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ORIGINAL ARTICLE  EXERCISE PHYSIOLOGY AND BIOMECHANICS 

The Journal of Sports Medicine and Physical Fitness 2017 July-August;57(7-8):942-52

DOI: 10.23736/S0022-4707.16.06409-4

Copyright © 2016 EDIZIONI MINERVA MEDICA

language: English

Effect of body composition, aerobic performance and physical activity on exercise-induced oxidative stress in healthy subjects

Magdalena WIĘCEK 1, Marcin MACIEJCZYK 1, Jadwiga SZYMURA 2, Szczepan WIECHA 3, Malgorzata KANTOROWICZ 4, Zbigniew SZYGULA 5

1 Department of Physiology and Biochemistry, Faculty of Physical Education and Sport, University of Physical Education, Krakow, Poland; 2 Department of Clinical Rehabilitation, Faculty of Motor Rehabilitation, University of Physical Education, Krakow, Poland; 3 Faculty of Tourism and Health, Jozef Pilsudski University of Physical Education, Biala Podlaska, Poland; 4 Faculty of Physical Education and Sport, University of Physical Education in Krakow, Krakow, Poland; 5 Department of Sports Medicine and Human Nutrition, Faculty of Physical Education and Sport, University of Physical Education, Krakow, Poland


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BACKGROUND: Oxidative stress could be the result of an increase in ATP resynthesis during exercise. The aim of the study was to compare prooxidant-antioxidant balance (PAB) disturbances induced by exercise at maximal intensity in young men with differing body compositions.
METHODS: Thirty-nine subjects were selected from 1549 volunteers aged 18-30, based on lean body mass (LBM) and body fat percentage (%BF), and then assigned into one of the following groups: control group (CON), including subjects with average LBM (59.0-64.3 kg) and average %BF (14.0-18.5%); high body fat (HBF) group, including subjects with high %BF (>21.5%) and average LBM; and high lean body mass (HLBM) group, including subjects with high LBM (>66.3 kg) and average %BF. Participants’ physical activity was determined. A running test with a gradually increased load was used. Before and 3 minutes after exercise, total oxidative status (TOS) and total antioxidant capacity (TAC) were determined in the plasma, and the Oxidative Stress Index (OSI = TOS/TAC) was calculated.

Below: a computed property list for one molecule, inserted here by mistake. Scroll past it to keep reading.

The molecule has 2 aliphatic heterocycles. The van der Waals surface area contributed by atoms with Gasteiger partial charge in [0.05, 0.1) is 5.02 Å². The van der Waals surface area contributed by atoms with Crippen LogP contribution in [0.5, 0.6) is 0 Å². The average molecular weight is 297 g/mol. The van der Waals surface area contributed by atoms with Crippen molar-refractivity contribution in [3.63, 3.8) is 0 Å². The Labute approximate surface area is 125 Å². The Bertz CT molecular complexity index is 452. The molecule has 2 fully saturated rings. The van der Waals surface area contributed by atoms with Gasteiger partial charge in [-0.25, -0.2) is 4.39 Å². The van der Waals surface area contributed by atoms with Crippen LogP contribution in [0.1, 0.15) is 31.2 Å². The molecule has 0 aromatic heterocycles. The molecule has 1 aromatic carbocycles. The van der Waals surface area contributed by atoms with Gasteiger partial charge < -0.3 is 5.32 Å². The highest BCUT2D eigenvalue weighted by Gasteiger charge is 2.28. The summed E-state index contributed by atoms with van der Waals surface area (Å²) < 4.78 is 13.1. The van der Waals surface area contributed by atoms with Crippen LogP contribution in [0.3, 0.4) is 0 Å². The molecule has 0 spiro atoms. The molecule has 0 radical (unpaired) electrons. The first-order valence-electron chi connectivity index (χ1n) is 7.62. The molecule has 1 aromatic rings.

RESULTS: Maximal oxygen uptake (VO2max) was comparable in the HBF and HLBM groups (53.12±1.51 mL/kg and 50.25±1.27 mL/kg, respectively) and significantly lower compared to the CON group (58.23±1.62 mL/kg). The CON, HBF and HLBM groups showed similar significant (P<0.05) increases in TOS levels (36%, 35% and 31%, respectively). Post-exercise TAC increased by 8% in the HBF and HLBM groups (P<0.05), compared to the 3% increase in the CON group (P>0.05). There was significant negative correlation between OSI, measured before and after exercise, and participants’ physical activity. There was no correlation between OSI and VO2max, BM, LBM, %BF and BMI.
CONCLUSIONS: Exercise at maximal intensity causes a similar increase in TOS and in TAC in subjects with increased %BF and elevated content of LBM and regardless of body composition, the ratios of TOS/TAC concentrations before and after maximal-intensity exercise, have lower values in people with higher physical activity levels and are not dependent on aerobic performance (VO2max).


KEY WORDS: Oxidative stress - Body composition - Exercise - Anaerobic threshold - Athletic performance

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